Ants that bite humans include red ants, wood ants and flying ants.
If you experience any serious symptoms following any kind of insect bite, you should see a doctor. Otherwise, most bites go away on their own. Any symptoms such as pain or itching can be treated with creams, ointments or
Most spiders aren’t dangerous, but some may give you a painful bite.
Signs of a spider bite include a small puncture mark on your skin, redness, swelling and pain, but some bites can become infected and, in rare cases, cause anaphylaxis.
Severe symptoms may include feeling sick, sweating, dizziness, nausea and vomiting. If you experience any of these serious symptoms, see a doctor immediately.
When to see a doctor about insect bites
Call an ambulance immediately if you get any symptoms of anaphylaxis, as it can be life-threatening. These include:
- trouble breathing
- your face, mouth, lips, tongue, throat and airways swelling up
- a fast heart rate
- dizziness or feeling faint (or
- tummy pain
- feeling sick (
- skin redness
- feeling like something very bad is going to happen
Anaphylaxis usually happens within a few minutes of being stung or bitten, but it can sometimes happen later. So still call an ambulance if you notice any of the symptoms above, even if it’s been a few hours or longer since you were bitten or stung.
If you’ve been bitten or stung by an insect or spider, see a doctor as soon as possible if:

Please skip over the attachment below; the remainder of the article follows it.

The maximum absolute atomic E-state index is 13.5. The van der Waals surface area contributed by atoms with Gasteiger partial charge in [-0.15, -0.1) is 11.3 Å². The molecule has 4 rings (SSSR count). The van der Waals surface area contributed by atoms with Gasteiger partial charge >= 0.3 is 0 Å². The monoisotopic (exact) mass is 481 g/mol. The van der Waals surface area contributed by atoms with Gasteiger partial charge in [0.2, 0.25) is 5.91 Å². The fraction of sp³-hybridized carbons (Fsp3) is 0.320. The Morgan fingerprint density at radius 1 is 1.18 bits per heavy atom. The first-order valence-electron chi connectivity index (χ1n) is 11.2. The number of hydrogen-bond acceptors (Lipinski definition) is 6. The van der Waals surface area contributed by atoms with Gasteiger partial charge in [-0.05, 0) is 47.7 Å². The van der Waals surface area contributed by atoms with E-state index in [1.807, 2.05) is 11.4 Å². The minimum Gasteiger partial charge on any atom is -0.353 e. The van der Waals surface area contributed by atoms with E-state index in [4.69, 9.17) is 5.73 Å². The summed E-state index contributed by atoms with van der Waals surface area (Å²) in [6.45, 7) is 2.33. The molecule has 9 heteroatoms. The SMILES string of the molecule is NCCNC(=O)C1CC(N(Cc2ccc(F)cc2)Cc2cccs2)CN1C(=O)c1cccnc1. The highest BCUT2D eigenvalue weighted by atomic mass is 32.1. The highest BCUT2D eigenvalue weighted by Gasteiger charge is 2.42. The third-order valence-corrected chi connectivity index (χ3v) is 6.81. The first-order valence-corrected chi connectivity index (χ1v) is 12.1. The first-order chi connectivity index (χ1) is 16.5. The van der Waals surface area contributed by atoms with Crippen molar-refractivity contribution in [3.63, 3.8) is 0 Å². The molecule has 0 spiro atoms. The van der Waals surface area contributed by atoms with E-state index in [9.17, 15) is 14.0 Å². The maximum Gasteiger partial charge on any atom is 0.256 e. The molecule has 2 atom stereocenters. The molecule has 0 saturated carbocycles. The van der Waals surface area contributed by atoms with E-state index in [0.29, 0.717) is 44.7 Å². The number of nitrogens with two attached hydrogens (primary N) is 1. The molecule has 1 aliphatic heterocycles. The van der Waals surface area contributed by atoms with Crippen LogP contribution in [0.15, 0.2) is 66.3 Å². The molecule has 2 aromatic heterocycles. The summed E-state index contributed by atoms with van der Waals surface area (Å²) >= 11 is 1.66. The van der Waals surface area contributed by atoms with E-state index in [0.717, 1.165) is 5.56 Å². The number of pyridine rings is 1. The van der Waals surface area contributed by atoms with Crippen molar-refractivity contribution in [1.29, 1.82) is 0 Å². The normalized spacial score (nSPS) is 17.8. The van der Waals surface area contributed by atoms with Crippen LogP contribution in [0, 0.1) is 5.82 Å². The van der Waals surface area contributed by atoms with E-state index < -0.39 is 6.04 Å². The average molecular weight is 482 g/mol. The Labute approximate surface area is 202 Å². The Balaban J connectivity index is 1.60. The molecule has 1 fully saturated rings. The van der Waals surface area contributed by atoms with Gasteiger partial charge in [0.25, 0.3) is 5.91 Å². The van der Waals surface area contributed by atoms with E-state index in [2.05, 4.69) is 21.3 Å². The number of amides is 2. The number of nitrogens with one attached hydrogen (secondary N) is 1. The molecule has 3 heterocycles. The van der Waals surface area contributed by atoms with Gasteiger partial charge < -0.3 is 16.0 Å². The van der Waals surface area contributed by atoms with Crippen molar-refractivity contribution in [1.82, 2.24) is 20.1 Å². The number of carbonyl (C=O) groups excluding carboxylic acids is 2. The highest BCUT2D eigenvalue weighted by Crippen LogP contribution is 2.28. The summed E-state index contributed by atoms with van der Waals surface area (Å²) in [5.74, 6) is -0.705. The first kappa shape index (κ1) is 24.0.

- your symptoms haven’t got better after a few days or they’re getting worse
- you’re worried about your symptoms
- the swelling and redness involves a large area (more than about 10cm) or it’s spreading
- the bite or sting and the area around it is getting more painful, red and swollen
- you see pus in or around the bite or sting
- you were bitten or stung near your eyes or in your throat or mouth
- you get a circular rash, which looks like a ‘bull’s eye’ on a dartboard, around the bite or sting
- you have swollen glands, a high temperature and you feel generally unwell
Your health questions answered
What type of insect bites cause swelling?
When some insects and spiders bite you, they inject a poison called formic acid into your skin, which can cause swelling, redness, pain, itching and other symptoms. This includes insects like midges and gnats, ticks and horseflies. And sometimes, if your bite gets infected, it may cause your skin and your glands to swell up too. See a doctor if the bite and the area around it is getting more painful, hot, red and swollen. You should also see a doctor if the swelling and redness is affecting a large area on your skin (more than 10cm) or it’s spreading. It’s rare, but sometimes your face, mouth, lips, tongue, throat and airways may swell up after you’ve been bitten or stung. This is a sign of the severe allergic reaction anaphylaxis – call an ambulance immediately, as it can be life-threatening.Healthily's medical teamAnswered: 09/03/2021
- you’re most likely to get bitten by mosquitoes, midges, ticks, horseflies, bedbugs, fleas, mites, ants and spiders
- most insect bites or stings get better within a few hours or days, but they can sometimes cause an allergic reaction or even spread infectious diseases, such as malaria
- tick bites usually heal within 3 weeks, but some bites can cause a serious bacterial infection called Lyme disease
- the treatment for most insect bites is similar and focuses on relieving itching and swelling at home, but sometimes you may need to see a doctor if you’ve had a serious allergic reaction or get an infection
- call an ambulance immediately if you get any symptoms of the severe allergic reaction anaphylaxis, as it can be life-threatening